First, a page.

Herbicides are available to control some weeds for most forages as seedlings. As always, follow label directions.

Managing New Seedings

New seedlings, especially warm-season grass seedlings, lack sufficient vigor to recover rapidly from grazing or clipping. Do not graze or clip warm-season grasses during the seeding year except for emergency weed control. If weeds have been controlled well and a vigorous stand develops with many plants developing seedheads, some light grazing may be possible in October or November, preferably after frost.

Where stands of warm-season grasses are slow to establish or weeds are not controlled well the first season, two or three years may be necessary to establish a vigorous stand. Dormant seeds that did not germinate the first year may germinate during year two to help thicken stands.
Controlled burning of warm-season grass plantings during the years following seeding often hastens development of thick stands. Conduct these burns when established warm-season grasses break dormancy (about late April or early May) on sites that contain sufficient fuel to carry a fire and where proper safety measures can be followed.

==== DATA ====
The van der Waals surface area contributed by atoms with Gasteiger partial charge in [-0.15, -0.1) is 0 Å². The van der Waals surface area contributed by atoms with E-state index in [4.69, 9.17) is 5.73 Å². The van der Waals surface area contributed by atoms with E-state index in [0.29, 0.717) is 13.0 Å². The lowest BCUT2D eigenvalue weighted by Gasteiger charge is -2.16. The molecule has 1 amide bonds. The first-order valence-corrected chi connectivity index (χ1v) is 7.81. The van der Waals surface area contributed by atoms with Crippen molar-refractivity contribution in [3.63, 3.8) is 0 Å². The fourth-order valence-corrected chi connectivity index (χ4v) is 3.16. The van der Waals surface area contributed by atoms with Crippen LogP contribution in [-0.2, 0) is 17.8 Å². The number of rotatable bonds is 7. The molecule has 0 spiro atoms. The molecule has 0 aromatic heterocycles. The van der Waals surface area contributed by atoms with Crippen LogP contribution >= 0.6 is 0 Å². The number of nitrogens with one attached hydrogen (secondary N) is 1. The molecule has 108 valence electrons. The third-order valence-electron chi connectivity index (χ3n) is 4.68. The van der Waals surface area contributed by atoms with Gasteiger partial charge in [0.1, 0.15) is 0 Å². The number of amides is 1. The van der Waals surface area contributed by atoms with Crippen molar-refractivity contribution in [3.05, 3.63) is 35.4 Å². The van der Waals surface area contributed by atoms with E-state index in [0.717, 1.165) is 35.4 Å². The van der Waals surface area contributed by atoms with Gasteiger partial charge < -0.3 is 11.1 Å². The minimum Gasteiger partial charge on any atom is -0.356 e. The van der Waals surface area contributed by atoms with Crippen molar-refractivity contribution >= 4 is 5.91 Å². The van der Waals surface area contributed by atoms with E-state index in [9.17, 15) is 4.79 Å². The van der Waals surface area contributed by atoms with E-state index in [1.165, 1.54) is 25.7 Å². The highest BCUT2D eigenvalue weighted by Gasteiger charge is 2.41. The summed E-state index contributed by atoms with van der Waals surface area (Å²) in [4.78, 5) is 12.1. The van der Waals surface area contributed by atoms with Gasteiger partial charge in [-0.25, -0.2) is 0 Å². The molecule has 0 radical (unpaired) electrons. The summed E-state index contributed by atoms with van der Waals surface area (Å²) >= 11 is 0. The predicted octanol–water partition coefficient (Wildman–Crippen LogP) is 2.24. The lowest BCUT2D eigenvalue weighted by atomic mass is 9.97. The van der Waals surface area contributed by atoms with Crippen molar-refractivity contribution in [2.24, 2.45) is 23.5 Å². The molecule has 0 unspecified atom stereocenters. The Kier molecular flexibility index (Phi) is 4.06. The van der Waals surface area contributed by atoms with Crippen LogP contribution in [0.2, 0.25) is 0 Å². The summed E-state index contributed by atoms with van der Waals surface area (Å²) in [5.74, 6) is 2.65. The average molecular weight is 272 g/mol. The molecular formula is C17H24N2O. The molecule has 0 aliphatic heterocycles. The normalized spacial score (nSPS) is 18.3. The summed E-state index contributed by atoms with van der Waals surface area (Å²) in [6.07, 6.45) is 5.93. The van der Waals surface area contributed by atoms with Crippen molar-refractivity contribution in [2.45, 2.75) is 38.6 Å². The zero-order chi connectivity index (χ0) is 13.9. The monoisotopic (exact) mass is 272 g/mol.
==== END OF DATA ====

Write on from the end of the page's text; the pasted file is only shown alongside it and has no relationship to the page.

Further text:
Graze spring sown cool-season grasses during the first season just often enough to reduce competition from companion crops and weeds. Avoid grazing during wet weather. Do not graze beyond Sept. 1 during the first full grazing season to allow plants a chance to store energy and harden for winter. Use light, rotational grazing that leaves a 4 to 6 inch leafy stubble the season following seeding.

Following the first winter, more herbicide options are available for use on established perennial forages, especially for broadleaf weeds. Effective weed control during the second season will help develop thicker, more vigorous grass stands.

Additional Information

Establishing forages, especially perennials, can be complex and confusing. Government and other organizational programs frequently will help with the cost of seeding grasses for range, wildlife and conservation purposes. To remain eligible for payments, however, certain cultural practices may need to be followed that differ from those recommended here. Contact your local Extension office, the Natural Resource Conservation Service, or an FSA office for more information before seeding, especially if you are considering cost-sharing or you need assistance to plan, develop seed mixtures, or fine-tune cultural practices.

June 2012